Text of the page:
Incident updates, interruptions and the 30 minute window
For most companies Incident Commander or Incident Manager is not a specific job, it’s a role you may take on when something has gone, often horribly, wrong and you need to quickly unite an adhoc group into a team to resolve it. The incident commander should be the point of contact, and source of truth, about your incident and to do that successfully they’ll need to be updated and kept informed about what’s happening. Depending on how experienced they are in the role this can be a very light touch experience or it can feel like being constantly nagged to put the washing away while someone burns money nearby.
I’ve been involved in a fair few incidents over the years and one of the best approaches I’ve seen to handling updates and interruptions was from someone who had an amazing internal clock; or a watch we never noticed. When handling an incident he’d essentially give himself a 30 minute, reset-able, window of time. Once he’d been given the initial introduction to the incident he’d step back, handle the communication and anything else the incident responders has asked for and wait for about 30 minutes.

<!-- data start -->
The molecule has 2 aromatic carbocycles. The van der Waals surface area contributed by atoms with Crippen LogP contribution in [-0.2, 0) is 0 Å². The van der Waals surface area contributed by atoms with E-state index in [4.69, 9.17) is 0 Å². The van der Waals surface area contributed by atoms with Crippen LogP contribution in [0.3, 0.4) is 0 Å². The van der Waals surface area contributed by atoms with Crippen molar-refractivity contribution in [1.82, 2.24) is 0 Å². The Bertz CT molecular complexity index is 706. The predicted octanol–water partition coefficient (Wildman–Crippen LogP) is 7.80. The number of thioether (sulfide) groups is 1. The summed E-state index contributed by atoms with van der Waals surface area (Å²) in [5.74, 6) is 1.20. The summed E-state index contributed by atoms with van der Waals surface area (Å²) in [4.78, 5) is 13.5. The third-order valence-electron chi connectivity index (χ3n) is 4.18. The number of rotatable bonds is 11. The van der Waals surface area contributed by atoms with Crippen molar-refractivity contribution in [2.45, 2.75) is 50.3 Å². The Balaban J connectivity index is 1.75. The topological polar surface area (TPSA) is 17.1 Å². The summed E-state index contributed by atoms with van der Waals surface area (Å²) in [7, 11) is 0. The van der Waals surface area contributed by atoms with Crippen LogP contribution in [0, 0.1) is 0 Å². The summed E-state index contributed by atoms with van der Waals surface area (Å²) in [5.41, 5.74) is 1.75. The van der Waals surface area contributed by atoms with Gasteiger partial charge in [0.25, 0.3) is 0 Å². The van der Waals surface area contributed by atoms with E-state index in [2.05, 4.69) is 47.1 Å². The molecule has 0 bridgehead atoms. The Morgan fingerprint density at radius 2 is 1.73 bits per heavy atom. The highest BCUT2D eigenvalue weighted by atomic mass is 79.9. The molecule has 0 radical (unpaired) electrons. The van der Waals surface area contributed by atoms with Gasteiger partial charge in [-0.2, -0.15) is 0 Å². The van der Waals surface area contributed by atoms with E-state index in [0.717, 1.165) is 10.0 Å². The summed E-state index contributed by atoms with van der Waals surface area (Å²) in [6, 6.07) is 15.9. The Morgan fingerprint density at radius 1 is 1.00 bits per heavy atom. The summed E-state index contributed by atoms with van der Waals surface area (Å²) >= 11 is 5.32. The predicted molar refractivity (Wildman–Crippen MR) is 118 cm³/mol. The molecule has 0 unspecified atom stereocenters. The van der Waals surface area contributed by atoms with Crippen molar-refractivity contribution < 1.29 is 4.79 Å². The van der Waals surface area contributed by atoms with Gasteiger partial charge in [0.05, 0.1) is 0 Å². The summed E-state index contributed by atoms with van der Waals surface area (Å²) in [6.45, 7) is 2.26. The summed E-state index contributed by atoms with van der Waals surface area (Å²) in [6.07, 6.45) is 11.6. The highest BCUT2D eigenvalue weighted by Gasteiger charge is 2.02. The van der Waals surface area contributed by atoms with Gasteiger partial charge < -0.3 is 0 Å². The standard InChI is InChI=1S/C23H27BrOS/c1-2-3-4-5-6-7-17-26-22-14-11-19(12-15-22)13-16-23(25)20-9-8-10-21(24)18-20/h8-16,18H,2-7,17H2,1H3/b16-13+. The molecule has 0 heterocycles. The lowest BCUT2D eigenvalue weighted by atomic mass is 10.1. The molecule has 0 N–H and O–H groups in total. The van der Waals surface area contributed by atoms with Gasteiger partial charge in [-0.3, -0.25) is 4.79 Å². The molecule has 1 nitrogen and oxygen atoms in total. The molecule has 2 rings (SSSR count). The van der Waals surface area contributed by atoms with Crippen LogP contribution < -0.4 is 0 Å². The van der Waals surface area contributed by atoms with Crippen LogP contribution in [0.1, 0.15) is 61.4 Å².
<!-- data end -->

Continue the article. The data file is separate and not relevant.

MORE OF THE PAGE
If no one gave him any new information or status updates he’d consider it an invitation to interrupt and ask what was going on. Once he’d been updated he’d move back and let the team run with the problem. If someone gave him an update before the 30ish minutes were up he’d reset his timer, leave you alone and try to get whatever you’d asked for. I don’t know if it was just a well chosen period based on experience or the limit of his patience but 30 minutes was often enough to stop people rabbit holing while the fires were raging.
Once I’d left the team he often managed incidents for and became one of his internal customers I began to notice that everyone in his area developed the subconscious habit of delivering their status updates every 25 minutes or so, even when he wasn’t the incident manager for a specific incident. I never discovered if this was all a deliberate attempt to set the culture he wanted or he was just being himself but as someone handling an incident I always appreciated the time and predictability of his involement. Thanks to LinkedIn and Twitter I could probably track him down and ask but I’ve always liked the idea it was just him being himself.